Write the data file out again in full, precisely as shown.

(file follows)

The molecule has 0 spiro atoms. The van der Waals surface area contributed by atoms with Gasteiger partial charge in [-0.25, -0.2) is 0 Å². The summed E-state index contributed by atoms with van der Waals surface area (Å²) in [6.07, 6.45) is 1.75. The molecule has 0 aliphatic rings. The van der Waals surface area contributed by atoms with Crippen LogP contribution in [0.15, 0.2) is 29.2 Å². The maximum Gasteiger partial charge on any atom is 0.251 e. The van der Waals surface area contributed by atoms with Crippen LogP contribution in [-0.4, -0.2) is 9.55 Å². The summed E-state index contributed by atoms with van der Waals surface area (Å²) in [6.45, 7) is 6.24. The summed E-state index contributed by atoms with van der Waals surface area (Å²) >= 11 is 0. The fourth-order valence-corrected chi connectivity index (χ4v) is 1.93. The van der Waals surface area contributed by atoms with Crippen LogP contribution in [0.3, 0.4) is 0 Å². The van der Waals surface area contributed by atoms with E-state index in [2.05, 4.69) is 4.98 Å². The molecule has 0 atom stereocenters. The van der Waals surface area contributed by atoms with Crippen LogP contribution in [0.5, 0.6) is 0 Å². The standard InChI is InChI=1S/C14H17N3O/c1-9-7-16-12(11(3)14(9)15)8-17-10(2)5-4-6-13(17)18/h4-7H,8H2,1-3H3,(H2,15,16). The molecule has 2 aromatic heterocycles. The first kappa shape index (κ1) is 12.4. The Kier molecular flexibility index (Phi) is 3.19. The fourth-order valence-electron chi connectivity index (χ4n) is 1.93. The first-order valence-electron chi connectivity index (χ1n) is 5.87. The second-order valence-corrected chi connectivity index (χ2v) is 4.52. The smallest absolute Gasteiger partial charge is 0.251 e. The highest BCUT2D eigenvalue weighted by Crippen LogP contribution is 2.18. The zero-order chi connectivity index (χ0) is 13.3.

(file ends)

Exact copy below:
The molecule has 0 spiro atoms. The van der Waals surface area contributed by atoms with Gasteiger partial charge in [-0.25, -0.2) is 0 Å². The summed E-state index contributed by atoms with van der Waals surface area (Å²) in [6.07, 6.45) is 1.75. The molecule has 0 aliphatic rings. The van der Waals surface area contributed by atoms with Crippen LogP contribution in [0.15, 0.2) is 29.2 Å². The maximum Gasteiger partial charge on any atom is 0.251 e. The van der Waals surface area contributed by atoms with Crippen LogP contribution in [-0.4, -0.2) is 9.55 Å². The summed E-state index contributed by atoms with van der Waals surface area (Å²) in [6.45, 7) is 6.24. The summed E-state index contributed by atoms with van der Waals surface area (Å²) >= 11 is 0. The fourth-order valence-corrected chi connectivity index (χ4v) is 1.93. The van der Waals surface area contributed by atoms with Crippen LogP contribution in [0.3, 0.4) is 0 Å². The van der Waals surface area contributed by atoms with E-state index in [2.05, 4.69) is 4.98 Å². The molecule has 0 atom stereocenters. The van der Waals surface area contributed by atoms with Crippen LogP contribution in [0.5, 0.6) is 0 Å². The standard InChI is InChI=1S/C14H17N3O/c1-9-7-16-12(11(3)14(9)15)8-17-10(2)5-4-6-13(17)18/h4-7H,8H2,1-3H3,(H2,15,16). The molecule has 2 aromatic heterocycles. The first kappa shape index (κ1) is 12.4. The Kier molecular flexibility index (Phi) is 3.19. The fourth-order valence-electron chi connectivity index (χ4n) is 1.93. The first-order valence-electron chi connectivity index (χ1n) is 5.87. The second-order valence-corrected chi connectivity index (χ2v) is 4.52. The smallest absolute Gasteiger partial charge is 0.251 e. The highest BCUT2D eigenvalue weighted by Crippen LogP contribution is 2.18. The zero-order chi connectivity index (χ0) is 13.3.